Growing up Hispanic can mean a lot of different things. While Merriam Webster might define being Hispanic as “of or relating to the people, speech, or culture of Spain,” this one definition can take on many different meanings. Just because someone is Hispanic born, doesn’t mean we all have the same experience with being Hispanic. For instance, for me, I am a first-generation Mexican-American on my dad’s side, but my Hispanic heritage was never engrained in my day to day growing up. It was actually something I shied away from as I was never spoken to or truly taught to be fluent in the Spanish language. It took me up until present day to really begin embracing that portion of myself.
Despite my continued inability to string a drawn out sentence together in Spanish without my dad poking fun of my pronunciation (but hey, no shame in trying), I’ve found my own sense of appreciation. And as I continue to learn more about myself, culture and heritage, I continue to be amazed at the many different stories and experiences that vary from person to person.
That got me thinking about the global impact of the marketing industry and the way culture and heritage can truly shift our perspectives, but also have an ability to bring us together. For example, just in the Hispanic culture alone, it can be very diverse in traditions, appearance, language, etc. and honestly, that can sometimes make things tricky to navigate. But with patience and understanding, we have the ability to break down barriers.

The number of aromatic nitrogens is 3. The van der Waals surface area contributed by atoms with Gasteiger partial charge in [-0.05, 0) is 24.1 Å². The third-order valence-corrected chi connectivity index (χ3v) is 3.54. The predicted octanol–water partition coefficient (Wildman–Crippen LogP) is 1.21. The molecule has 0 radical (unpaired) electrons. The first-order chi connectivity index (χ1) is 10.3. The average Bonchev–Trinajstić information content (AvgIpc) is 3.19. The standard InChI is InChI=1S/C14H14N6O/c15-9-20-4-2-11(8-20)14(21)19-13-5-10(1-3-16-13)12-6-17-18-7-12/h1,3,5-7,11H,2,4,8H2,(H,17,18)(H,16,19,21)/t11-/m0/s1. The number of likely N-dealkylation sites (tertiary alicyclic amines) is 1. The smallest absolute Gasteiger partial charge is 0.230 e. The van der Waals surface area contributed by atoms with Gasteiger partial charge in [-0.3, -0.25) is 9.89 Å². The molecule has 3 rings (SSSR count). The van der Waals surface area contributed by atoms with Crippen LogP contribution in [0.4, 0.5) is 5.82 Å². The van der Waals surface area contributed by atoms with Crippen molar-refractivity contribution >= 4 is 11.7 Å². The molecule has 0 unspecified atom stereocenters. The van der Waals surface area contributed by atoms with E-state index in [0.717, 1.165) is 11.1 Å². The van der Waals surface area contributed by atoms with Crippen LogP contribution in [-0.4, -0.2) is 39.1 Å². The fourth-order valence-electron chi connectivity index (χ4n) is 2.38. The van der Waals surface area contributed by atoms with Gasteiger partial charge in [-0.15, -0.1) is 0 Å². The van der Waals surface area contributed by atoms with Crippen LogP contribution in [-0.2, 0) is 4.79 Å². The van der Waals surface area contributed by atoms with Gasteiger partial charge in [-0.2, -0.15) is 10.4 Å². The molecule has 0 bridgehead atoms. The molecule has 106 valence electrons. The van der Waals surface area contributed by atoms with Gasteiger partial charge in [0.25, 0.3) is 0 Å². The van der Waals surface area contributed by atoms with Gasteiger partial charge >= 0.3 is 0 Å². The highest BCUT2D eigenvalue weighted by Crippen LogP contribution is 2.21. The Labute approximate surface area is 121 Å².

Finding a commonality as much as embracing the differences.
But only 6% of overall advertising industry investment is spent toward the Hispanic community.
However, 54% of surveyed Hispanics felt that they can better influence social issues through the brands they buy than with who they vote for.
So, what is it that holds local or global brands back from targeting such a widespread, powerful group? It may quite possibly be a lack of understanding. But as marketers, we hold a responsibility of awareness that allows us to touch people across the board and bring them together on a centralized belief or acceptance.
At Alloy, I’m happy to be surrounded by a team that celebrates what each individual looks like, the languages they speak and the culture they hold in their heart. It’s a celebration of heritage as much as it is how we are presented. What it means to be Hispanic is very broad and there are a lot of first-generation people that share common experiences with me as well as many differences.